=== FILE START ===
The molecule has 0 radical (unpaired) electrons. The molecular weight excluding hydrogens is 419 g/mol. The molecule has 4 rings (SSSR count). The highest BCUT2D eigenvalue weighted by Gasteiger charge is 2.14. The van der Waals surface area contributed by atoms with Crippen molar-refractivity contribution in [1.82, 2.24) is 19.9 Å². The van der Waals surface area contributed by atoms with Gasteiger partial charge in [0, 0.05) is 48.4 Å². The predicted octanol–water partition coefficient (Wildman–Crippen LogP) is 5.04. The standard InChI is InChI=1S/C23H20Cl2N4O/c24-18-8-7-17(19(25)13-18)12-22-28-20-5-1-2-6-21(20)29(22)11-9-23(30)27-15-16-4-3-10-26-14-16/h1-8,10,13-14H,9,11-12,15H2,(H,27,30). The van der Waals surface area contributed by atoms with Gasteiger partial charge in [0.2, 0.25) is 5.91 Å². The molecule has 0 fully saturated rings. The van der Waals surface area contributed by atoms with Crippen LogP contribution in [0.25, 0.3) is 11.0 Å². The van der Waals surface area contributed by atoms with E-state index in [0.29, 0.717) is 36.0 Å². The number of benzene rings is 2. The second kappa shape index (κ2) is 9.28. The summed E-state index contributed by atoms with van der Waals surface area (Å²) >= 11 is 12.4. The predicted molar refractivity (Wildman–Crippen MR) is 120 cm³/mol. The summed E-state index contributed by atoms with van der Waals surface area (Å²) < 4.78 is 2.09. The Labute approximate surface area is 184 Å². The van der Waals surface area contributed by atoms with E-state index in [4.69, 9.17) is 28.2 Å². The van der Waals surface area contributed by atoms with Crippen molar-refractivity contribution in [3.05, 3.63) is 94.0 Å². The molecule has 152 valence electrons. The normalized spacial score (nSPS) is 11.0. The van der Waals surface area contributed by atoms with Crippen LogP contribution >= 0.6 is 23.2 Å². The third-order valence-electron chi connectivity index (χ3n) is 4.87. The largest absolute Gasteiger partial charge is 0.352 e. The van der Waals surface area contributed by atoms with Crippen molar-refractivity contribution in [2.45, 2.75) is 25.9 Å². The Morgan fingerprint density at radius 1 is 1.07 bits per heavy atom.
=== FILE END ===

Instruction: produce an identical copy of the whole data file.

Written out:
The molecule has 0 radical (unpaired) electrons. The molecular weight excluding hydrogens is 419 g/mol. The molecule has 4 rings (SSSR count). The highest BCUT2D eigenvalue weighted by Gasteiger charge is 2.14. The van der Waals surface area contributed by atoms with Crippen molar-refractivity contribution in [1.82, 2.24) is 19.9 Å². The van der Waals surface area contributed by atoms with Gasteiger partial charge in [0, 0.05) is 48.4 Å². The predicted octanol–water partition coefficient (Wildman–Crippen LogP) is 5.04. The standard InChI is InChI=1S/C23H20Cl2N4O/c24-18-8-7-17(19(25)13-18)12-22-28-20-5-1-2-6-21(20)29(22)11-9-23(30)27-15-16-4-3-10-26-14-16/h1-8,10,13-14H,9,11-12,15H2,(H,27,30). The van der Waals surface area contributed by atoms with Gasteiger partial charge in [0.2, 0.25) is 5.91 Å². The molecule has 0 fully saturated rings. The van der Waals surface area contributed by atoms with Crippen LogP contribution in [0.25, 0.3) is 11.0 Å². The van der Waals surface area contributed by atoms with E-state index in [0.29, 0.717) is 36.0 Å². The number of benzene rings is 2. The second kappa shape index (κ2) is 9.28. The summed E-state index contributed by atoms with van der Waals surface area (Å²) >= 11 is 12.4. The predicted molar refractivity (Wildman–Crippen MR) is 120 cm³/mol. The summed E-state index contributed by atoms with van der Waals surface area (Å²) < 4.78 is 2.09. The Labute approximate surface area is 184 Å². The van der Waals surface area contributed by atoms with E-state index in [4.69, 9.17) is 28.2 Å². The van der Waals surface area contributed by atoms with Crippen molar-refractivity contribution in [3.05, 3.63) is 94.0 Å². The molecule has 152 valence electrons. The normalized spacial score (nSPS) is 11.0. The van der Waals surface area contributed by atoms with Crippen LogP contribution >= 0.6 is 23.2 Å². The third-order valence-electron chi connectivity index (χ3n) is 4.87. The largest absolute Gasteiger partial charge is 0.352 e. The van der Waals surface area contributed by atoms with Crippen molar-refractivity contribution in [2.45, 2.75) is 25.9 Å². The Morgan fingerprint density at radius 1 is 1.07 bits per heavy atom.